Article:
18th May 2016

QUO VADIS BRNO conference: facts, opinions, interview

The City of Brno organized conference QUO VADIS BRNO on 12 May 2016. Experts debated how metropolitan areas can foster the development of the Czech Republic or how knowledge-based economy and society can become a source of the economic development of Brno, metropolitan areas and the country as a whole. 

Deputy Minister for Regional Development Klára Dostálová presented details on the integrated territorial investment (ITI) tool and mentioned, among others, that the Czech Republic and Croatia are the only EU member states that use all EU-funding possibilities for regional development, including the ERDF, ESF and CF (for the Czech Republic, it is 35bn Kc available). The presentation is available here.

Mayors present discussed, among others, the conflict of competences and interests at the three levels of government (local, regional, central) and how ITI and metropolitan areas administration could work under the current model of division of power. Deputy Minister of Regional Development Zdeněk Semorád admitted that some legislative changes might be necessary, as well as some shifts of power between the local and regional authorities; there might be need to define who will play the integrating role in the metrpolitan areas. As for funding of the metropolitan areas by the state and by the EU, Deputy Minister for Regional Development Semorád said the level of EU support to metropolitan areas should rise in the future. Deputy Minister for Regional Development Dostálová added that the Czech Republic, unlike other EU member states, does not use lobbyists at the EU level heavily (in a positive sense) to influence the EU list of thematical areas. In this way it is possible to add themes that reflect Czech cities‘ specific needs to the EU list. As a result, Czech cities are trying to fit in the thematical areas of urban development set by the EU/other member states' needs.

Expert panel on urban planning and development discussed details of creation of urban plans. For example, Prague has 58 districts with local councils, Ostrava has 23, with numbers of inhabitants of districts ranging from 300 to 110,000. Debates with districts and creation of plans are a long-term process. But Karel Majer of the Czech Technical University in Prague sees the problem elsewhere – in competitiveness rather than partnership; unless cities do not stop perceiving their districts as enemies, there cannot be progress.  

Petr Hlaváček, Head of Prague‘s Institute for Planning and Development (IPR), said that the Master Plan for Prague sets out four main areas where potential threats could arise and where active approach needs to be taken : 1. Prague as a prosperous city (Employers, work), 2. Civil society, 3.Social coherence, 4. Authentic and beautiful city (Prague is losing its quality in some places). As for Brno, Head of the City Strategy Office Marie Zezůlková said the competitor for Brno won't be Prague, but other 300+ cities of similar size throughout the Europe. Among the challenges mentioned were international accessibility and qualified workers (need to look for them outside the Czech Republic), for example. Investors are not interested solely in incentives, but also in transport/accessibility, gastronomy, and what the city, region offers in terms of culture, safety/security, housing.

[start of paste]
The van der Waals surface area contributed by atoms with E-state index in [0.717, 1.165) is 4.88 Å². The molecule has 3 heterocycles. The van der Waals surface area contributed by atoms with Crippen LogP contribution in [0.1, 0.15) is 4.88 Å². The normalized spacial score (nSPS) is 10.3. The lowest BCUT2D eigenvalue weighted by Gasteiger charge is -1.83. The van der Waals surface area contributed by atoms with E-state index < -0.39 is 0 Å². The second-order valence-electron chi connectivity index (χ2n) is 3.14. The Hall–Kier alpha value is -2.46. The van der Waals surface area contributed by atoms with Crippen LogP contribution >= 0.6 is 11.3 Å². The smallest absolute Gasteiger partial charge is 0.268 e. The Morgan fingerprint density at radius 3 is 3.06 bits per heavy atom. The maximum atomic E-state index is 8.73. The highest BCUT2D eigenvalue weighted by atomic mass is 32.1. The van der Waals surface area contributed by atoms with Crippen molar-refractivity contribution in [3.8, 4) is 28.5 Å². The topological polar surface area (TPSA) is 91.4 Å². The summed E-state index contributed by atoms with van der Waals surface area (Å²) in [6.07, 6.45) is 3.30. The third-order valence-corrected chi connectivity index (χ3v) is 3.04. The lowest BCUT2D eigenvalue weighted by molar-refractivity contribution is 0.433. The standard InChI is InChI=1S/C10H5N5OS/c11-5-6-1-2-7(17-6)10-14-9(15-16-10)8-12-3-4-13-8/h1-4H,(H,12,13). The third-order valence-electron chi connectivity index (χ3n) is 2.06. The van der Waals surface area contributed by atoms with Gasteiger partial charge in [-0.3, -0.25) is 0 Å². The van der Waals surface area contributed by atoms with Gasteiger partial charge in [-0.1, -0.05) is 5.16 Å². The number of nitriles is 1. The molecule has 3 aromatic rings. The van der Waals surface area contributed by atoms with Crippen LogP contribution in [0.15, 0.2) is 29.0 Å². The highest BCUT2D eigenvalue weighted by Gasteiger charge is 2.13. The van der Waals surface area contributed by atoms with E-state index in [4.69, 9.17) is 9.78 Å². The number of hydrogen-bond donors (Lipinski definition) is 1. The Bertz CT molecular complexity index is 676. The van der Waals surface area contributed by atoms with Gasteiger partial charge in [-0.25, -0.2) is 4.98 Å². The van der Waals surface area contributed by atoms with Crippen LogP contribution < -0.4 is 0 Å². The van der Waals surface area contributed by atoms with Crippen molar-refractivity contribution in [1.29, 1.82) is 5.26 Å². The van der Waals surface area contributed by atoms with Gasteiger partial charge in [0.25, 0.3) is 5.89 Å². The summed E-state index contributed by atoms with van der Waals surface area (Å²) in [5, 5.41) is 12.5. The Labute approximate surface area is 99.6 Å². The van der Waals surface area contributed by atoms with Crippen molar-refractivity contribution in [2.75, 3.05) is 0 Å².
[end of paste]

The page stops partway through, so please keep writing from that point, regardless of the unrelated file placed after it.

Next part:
Luděk Sýkora of the Charles University, Prague, Department of Social Geography and Regional Development, outlined some hard data and trends of urban development in Prague and Brno. We live in multiple cities, plurality of cities such as the city of the young generation, the city of the elderly, the city of the developers, the city of the civil society, the city of employers, not just one city as we personally see it. He mentioned the challenge of avoiding the privatization of public areas (ecology of fear, segregation, cyberspace and the importance to know who has the power to lead the public discourse), dynamically growing peripheries (and growing numbers of commuters to more and more concentrated jobs in the city centers), plus consequences of this trend (environment, energy consumption). His presentation is available here.

Professor Zelený of Zet Foundation said that regional development is in hands of businesses, universities and local governments. They should come up with initiatives and ask government how they can be supported. There has been an unprecedented acceleration of change. Do not underscore the speed. We are catching up on the future. I am not sure for how long digitization will still be a revolutionary concept. Already today there are things surpassing digitization. Look at the smart cities’ concept. It is heavily supported by the private sector, IT sector. If you keep on waiting on what the EU or the national government says it can happen that the private sector, in the interest of its own survival, will take the lead, professor Zelený told mayors. Representatives of cities responded by outlining the initiatives they have already actively taken.